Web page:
SF: How did the project come about?

JH: Okay, true story. I wanted to write a story for Joe Gentile at Moonstone. Bear in mind that I had no comics experience. I said, “lemme write a Kolchak,” he said no. “Lemme write a Vampire,” he said, “you have no idea how many people wanna write Vampire.” I said, “how about Chinese vampires? I can do that.” He said, “tell me more about Chinese vampires.” And Lo, years of no turned into a single yes.

SF: From vampires to ghosts...Soulcatcher is set in New Orleans. Did you visit the city when you were writing the story, to get the sense of it?

JH: Certainly – I did research there, which actually led me first to write a travel article, then to start thinking about Soulcatcher. What struck me was how alive the whole city was with ghosts and ghost stories, and how horror in New Orleans always hits on the vampire angle – or the stories go for the 'Big Easy,' crooked cop thing. I wanted to do a character who was at home in New Orleans, who could walk down the street and wave at the ghost of David Essex, the sniper, who would still be up on the roof. Mind you now I have TWO stories set in New Orleans – Soulcatcher, and Strange Magic, which is from Epic (Marvel). Soulcatcher has two issues already drawn, but we’re probably going to release Issue 1 in February to coincide with Strange Magic.

The basic ideas of the two books are very different, although both are laced with a lot of humour. Soulcatcher is about Roma Lockman, a woman with the ability to absorb the knowledge of the recently dead; at first she's trying to figure out why all the ghosts hate her. Strange Magic is about Sofia, a 17-year old sorceress on the run from the Marvel Universe. Strange Magic is a lot brighter, but both are laced with a lot of humor.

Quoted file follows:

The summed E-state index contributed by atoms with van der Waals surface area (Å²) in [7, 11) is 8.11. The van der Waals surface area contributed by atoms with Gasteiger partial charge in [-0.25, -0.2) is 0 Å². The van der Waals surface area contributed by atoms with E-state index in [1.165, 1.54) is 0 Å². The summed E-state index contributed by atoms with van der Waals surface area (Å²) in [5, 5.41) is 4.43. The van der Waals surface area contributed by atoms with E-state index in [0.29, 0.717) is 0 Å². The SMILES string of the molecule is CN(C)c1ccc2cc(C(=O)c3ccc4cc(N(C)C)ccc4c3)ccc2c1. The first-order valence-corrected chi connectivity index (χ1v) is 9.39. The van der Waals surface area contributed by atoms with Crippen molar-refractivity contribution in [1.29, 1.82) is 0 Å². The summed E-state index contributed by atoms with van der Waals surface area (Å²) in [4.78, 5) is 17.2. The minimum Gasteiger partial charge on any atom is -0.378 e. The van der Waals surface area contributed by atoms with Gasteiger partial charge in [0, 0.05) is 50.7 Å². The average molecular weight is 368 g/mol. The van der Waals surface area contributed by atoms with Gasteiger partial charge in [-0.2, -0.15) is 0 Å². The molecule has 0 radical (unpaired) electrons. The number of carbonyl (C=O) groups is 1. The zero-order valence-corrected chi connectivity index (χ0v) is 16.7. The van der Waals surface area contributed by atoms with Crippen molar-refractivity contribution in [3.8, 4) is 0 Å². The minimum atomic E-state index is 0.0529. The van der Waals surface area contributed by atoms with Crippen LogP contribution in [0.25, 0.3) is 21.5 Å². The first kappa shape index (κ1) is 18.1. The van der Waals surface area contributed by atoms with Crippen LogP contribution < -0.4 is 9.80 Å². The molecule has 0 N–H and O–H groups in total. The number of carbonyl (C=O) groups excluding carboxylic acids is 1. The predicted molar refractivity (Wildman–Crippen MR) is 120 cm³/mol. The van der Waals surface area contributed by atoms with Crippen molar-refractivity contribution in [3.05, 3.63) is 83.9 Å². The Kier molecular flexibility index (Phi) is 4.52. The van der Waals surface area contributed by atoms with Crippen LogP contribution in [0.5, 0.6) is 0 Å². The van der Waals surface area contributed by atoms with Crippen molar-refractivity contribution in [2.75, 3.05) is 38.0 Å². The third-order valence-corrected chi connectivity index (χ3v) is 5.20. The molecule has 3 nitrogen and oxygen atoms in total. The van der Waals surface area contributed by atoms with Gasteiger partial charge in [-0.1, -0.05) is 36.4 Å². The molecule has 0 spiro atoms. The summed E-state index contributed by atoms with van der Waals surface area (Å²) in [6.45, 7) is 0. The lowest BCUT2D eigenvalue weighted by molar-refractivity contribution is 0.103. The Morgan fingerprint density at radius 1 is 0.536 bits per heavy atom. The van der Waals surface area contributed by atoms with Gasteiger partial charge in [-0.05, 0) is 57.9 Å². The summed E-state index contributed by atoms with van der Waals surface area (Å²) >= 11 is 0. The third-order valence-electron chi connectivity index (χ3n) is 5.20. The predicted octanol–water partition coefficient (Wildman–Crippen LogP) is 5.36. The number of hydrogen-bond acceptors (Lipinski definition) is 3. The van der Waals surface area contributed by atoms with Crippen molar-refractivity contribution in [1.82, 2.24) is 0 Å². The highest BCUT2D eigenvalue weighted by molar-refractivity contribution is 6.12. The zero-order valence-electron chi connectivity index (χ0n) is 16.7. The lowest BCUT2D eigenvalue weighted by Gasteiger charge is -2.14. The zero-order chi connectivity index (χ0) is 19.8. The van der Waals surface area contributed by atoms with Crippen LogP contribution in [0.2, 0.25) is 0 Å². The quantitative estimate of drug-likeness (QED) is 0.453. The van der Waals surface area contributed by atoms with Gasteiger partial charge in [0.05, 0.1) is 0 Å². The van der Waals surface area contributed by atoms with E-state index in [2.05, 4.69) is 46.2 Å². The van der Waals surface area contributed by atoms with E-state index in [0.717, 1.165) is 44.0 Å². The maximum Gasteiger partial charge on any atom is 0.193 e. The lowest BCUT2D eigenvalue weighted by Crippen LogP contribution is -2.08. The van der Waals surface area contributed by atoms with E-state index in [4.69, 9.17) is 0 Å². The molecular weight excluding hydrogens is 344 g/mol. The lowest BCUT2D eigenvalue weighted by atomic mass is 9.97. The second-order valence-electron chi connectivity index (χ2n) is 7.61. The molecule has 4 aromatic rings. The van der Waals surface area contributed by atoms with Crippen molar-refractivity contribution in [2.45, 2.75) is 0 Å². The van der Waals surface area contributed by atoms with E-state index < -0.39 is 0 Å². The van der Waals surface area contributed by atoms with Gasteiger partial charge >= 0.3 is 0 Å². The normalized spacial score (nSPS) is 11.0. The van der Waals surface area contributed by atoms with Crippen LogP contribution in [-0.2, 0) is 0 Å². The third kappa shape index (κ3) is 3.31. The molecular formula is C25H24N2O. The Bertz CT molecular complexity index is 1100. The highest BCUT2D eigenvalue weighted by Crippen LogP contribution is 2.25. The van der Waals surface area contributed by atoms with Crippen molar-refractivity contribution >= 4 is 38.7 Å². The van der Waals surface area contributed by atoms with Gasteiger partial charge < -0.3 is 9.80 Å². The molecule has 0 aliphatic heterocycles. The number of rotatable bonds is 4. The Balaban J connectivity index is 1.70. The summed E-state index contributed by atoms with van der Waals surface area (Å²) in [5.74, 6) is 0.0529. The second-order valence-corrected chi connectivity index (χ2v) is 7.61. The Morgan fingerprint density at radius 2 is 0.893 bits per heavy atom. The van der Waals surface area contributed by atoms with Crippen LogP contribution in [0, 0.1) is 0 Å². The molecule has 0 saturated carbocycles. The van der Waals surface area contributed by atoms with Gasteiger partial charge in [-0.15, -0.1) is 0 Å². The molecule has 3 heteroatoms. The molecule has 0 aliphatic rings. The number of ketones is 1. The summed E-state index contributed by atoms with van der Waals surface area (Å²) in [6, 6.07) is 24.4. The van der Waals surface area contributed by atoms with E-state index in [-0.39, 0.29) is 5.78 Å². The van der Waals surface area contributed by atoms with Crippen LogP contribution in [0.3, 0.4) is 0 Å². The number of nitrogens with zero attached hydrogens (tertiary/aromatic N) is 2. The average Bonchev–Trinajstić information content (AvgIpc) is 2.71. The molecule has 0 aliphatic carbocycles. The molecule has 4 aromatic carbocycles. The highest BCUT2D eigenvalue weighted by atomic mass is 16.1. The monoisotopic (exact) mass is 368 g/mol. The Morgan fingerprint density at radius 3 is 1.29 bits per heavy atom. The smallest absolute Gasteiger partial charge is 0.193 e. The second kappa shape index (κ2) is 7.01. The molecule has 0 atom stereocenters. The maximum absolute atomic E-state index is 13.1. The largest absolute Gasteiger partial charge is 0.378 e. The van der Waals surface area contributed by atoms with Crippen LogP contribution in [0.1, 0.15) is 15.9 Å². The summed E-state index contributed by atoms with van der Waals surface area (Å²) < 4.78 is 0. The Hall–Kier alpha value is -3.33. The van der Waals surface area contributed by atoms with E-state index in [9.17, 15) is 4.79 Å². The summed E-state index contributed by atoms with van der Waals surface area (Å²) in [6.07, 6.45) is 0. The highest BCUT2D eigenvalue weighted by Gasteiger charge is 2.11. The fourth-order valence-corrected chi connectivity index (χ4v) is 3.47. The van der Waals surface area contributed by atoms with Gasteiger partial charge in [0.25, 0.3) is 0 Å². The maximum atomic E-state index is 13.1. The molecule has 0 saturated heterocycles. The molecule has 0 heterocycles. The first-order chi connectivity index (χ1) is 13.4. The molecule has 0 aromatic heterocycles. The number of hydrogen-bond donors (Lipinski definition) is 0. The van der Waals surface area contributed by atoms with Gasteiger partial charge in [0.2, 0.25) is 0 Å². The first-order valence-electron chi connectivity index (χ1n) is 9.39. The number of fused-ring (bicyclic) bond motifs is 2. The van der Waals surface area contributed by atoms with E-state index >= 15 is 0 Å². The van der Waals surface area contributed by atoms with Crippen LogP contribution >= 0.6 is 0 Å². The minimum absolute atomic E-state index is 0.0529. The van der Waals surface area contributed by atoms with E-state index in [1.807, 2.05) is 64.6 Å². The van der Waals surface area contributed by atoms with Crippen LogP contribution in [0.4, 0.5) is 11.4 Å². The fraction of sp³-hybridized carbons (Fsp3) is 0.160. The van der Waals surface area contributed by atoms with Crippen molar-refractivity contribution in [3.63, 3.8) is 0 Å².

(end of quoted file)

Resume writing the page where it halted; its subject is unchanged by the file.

SF: Soulcatcher also has its roots in classic horror, and you're becoming known as 'the new horror guy' on some European sites...

JH: Really? I didn’t know I was known as anything. We’ll have to see about that.

SF: I guess they need a label for you. Anyway, I happen to know that your first ever unsolicited submission was to a superhero comic – the Avengers, back in the East and West Coast Avengers days. Do you have any super-hero stories you want to tell, or have you a need for horror right now?

JH: Superheroes? Heck yeah – to me Sword of Dracula is a hero story about Ronnie as much as a horror story about Dracula. And Soulcatcher is to all intents and purposes a hero book, although there are no costumes.

But costumed superheroes, yes, I have that bug from way back. I’ve got so much plain-clothes going now, in fact, that I’m sort of itching to do a straight-up superhero. In fact the first thing Greg and I worked on together was a pitch for DC Comics about a Machiavellian superhero nightclub owner in 50s Gotham, who pulls the strings on all these different stories – heroes, villains, dancers, losers, gamblers – that wander through his club. People in and out of costume. I loved that.

SF: Well, you have Strange Magic set in the Marvel Universe...do you have any plans for Marvel characters you'd like to bring into the story?